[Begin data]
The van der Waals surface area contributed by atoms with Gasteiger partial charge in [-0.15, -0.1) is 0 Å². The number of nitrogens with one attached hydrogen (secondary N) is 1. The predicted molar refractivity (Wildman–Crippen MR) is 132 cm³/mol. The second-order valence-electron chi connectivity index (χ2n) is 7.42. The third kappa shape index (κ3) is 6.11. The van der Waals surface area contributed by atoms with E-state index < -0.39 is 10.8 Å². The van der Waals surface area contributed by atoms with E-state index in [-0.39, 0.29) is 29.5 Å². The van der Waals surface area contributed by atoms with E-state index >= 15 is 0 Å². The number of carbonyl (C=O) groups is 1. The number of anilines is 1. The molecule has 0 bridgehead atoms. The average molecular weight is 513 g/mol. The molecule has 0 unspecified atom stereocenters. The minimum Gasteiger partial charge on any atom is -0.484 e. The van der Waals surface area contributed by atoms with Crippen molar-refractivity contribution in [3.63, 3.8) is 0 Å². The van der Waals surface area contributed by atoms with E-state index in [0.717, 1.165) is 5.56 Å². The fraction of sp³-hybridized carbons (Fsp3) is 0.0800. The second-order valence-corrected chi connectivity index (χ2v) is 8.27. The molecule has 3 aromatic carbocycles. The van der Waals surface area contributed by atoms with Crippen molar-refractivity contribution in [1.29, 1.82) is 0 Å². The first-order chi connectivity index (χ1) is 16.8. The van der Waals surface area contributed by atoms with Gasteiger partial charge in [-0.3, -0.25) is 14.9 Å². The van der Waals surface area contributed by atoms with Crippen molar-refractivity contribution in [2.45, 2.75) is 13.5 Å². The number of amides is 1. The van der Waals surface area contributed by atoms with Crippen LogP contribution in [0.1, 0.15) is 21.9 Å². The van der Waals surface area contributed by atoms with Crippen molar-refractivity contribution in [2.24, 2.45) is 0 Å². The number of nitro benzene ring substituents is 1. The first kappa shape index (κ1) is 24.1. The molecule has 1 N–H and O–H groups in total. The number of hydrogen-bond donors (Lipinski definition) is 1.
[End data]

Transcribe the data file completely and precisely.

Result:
The van der Waals surface area contributed by atoms with Gasteiger partial charge in [-0.15, -0.1) is 0 Å². The number of nitrogens with one attached hydrogen (secondary N) is 1. The predicted molar refractivity (Wildman–Crippen MR) is 132 cm³/mol. The second-order valence-electron chi connectivity index (χ2n) is 7.42. The third kappa shape index (κ3) is 6.11. The van der Waals surface area contributed by atoms with E-state index < -0.39 is 10.8 Å². The van der Waals surface area contributed by atoms with E-state index in [-0.39, 0.29) is 29.5 Å². The van der Waals surface area contributed by atoms with E-state index >= 15 is 0 Å². The number of carbonyl (C=O) groups is 1. The number of anilines is 1. The molecule has 0 bridgehead atoms. The average molecular weight is 513 g/mol. The molecule has 0 unspecified atom stereocenters. The minimum Gasteiger partial charge on any atom is -0.484 e. The van der Waals surface area contributed by atoms with Crippen molar-refractivity contribution in [3.63, 3.8) is 0 Å². The van der Waals surface area contributed by atoms with E-state index in [0.717, 1.165) is 5.56 Å². The fraction of sp³-hybridized carbons (Fsp3) is 0.0800. The second-order valence-corrected chi connectivity index (χ2v) is 8.27. The molecule has 3 aromatic carbocycles. The van der Waals surface area contributed by atoms with Crippen molar-refractivity contribution in [1.29, 1.82) is 0 Å². The first-order chi connectivity index (χ1) is 16.8. The van der Waals surface area contributed by atoms with Gasteiger partial charge in [-0.3, -0.25) is 14.9 Å². The van der Waals surface area contributed by atoms with Crippen molar-refractivity contribution in [2.45, 2.75) is 13.5 Å². The number of amides is 1. The van der Waals surface area contributed by atoms with Crippen LogP contribution in [0.1, 0.15) is 21.9 Å². The van der Waals surface area contributed by atoms with Crippen molar-refractivity contribution in [2.24, 2.45) is 0 Å². The number of nitro benzene ring substituents is 1. The first kappa shape index (κ1) is 24.1. The molecule has 1 N–H and O–H groups in total. The number of hydrogen-bond donors (Lipinski definition) is 1.